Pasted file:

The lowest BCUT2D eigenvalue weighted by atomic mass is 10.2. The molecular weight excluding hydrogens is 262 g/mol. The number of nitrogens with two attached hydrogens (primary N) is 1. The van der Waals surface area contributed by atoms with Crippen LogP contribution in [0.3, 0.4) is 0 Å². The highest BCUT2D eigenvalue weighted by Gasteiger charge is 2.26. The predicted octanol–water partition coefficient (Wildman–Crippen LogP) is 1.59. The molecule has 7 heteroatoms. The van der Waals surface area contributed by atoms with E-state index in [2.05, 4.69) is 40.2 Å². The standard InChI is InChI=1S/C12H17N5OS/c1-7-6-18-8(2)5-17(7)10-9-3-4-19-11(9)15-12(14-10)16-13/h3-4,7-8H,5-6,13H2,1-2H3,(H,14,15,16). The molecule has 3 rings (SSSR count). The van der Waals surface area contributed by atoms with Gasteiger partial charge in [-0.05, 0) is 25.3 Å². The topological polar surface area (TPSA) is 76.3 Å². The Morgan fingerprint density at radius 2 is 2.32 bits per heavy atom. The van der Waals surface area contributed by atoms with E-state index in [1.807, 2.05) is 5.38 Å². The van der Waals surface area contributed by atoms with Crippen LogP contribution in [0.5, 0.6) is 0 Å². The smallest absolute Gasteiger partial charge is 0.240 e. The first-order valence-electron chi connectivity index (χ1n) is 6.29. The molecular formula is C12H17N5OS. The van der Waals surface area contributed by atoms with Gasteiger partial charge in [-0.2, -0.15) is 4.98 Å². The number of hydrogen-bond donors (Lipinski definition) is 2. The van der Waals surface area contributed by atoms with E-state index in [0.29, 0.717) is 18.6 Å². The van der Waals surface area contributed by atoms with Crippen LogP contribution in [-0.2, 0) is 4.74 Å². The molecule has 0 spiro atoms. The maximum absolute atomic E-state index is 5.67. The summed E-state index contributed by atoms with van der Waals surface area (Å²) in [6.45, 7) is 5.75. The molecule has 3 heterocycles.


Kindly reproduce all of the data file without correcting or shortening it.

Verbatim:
The lowest BCUT2D eigenvalue weighted by atomic mass is 10.2. The molecular weight excluding hydrogens is 262 g/mol. The number of nitrogens with two attached hydrogens (primary N) is 1. The van der Waals surface area contributed by atoms with Crippen LogP contribution in [0.3, 0.4) is 0 Å². The highest BCUT2D eigenvalue weighted by Gasteiger charge is 2.26. The predicted octanol–water partition coefficient (Wildman–Crippen LogP) is 1.59. The molecule has 7 heteroatoms. The van der Waals surface area contributed by atoms with E-state index in [2.05, 4.69) is 40.2 Å². The standard InChI is InChI=1S/C12H17N5OS/c1-7-6-18-8(2)5-17(7)10-9-3-4-19-11(9)15-12(14-10)16-13/h3-4,7-8H,5-6,13H2,1-2H3,(H,14,15,16). The molecule has 3 rings (SSSR count). The van der Waals surface area contributed by atoms with Gasteiger partial charge in [-0.05, 0) is 25.3 Å². The topological polar surface area (TPSA) is 76.3 Å². The Morgan fingerprint density at radius 2 is 2.32 bits per heavy atom. The van der Waals surface area contributed by atoms with E-state index in [1.807, 2.05) is 5.38 Å². The van der Waals surface area contributed by atoms with Crippen LogP contribution in [0.5, 0.6) is 0 Å². The smallest absolute Gasteiger partial charge is 0.240 e. The first-order valence-electron chi connectivity index (χ1n) is 6.29. The molecular formula is C12H17N5OS. The van der Waals surface area contributed by atoms with Gasteiger partial charge in [-0.2, -0.15) is 4.98 Å². The number of hydrogen-bond donors (Lipinski definition) is 2. The van der Waals surface area contributed by atoms with E-state index in [0.29, 0.717) is 18.6 Å². The van der Waals surface area contributed by atoms with Crippen LogP contribution in [-0.2, 0) is 4.74 Å². The molecule has 0 spiro atoms. The maximum absolute atomic E-state index is 5.67. The summed E-state index contributed by atoms with van der Waals surface area (Å²) in [6.45, 7) is 5.75. The molecule has 3 heterocycles.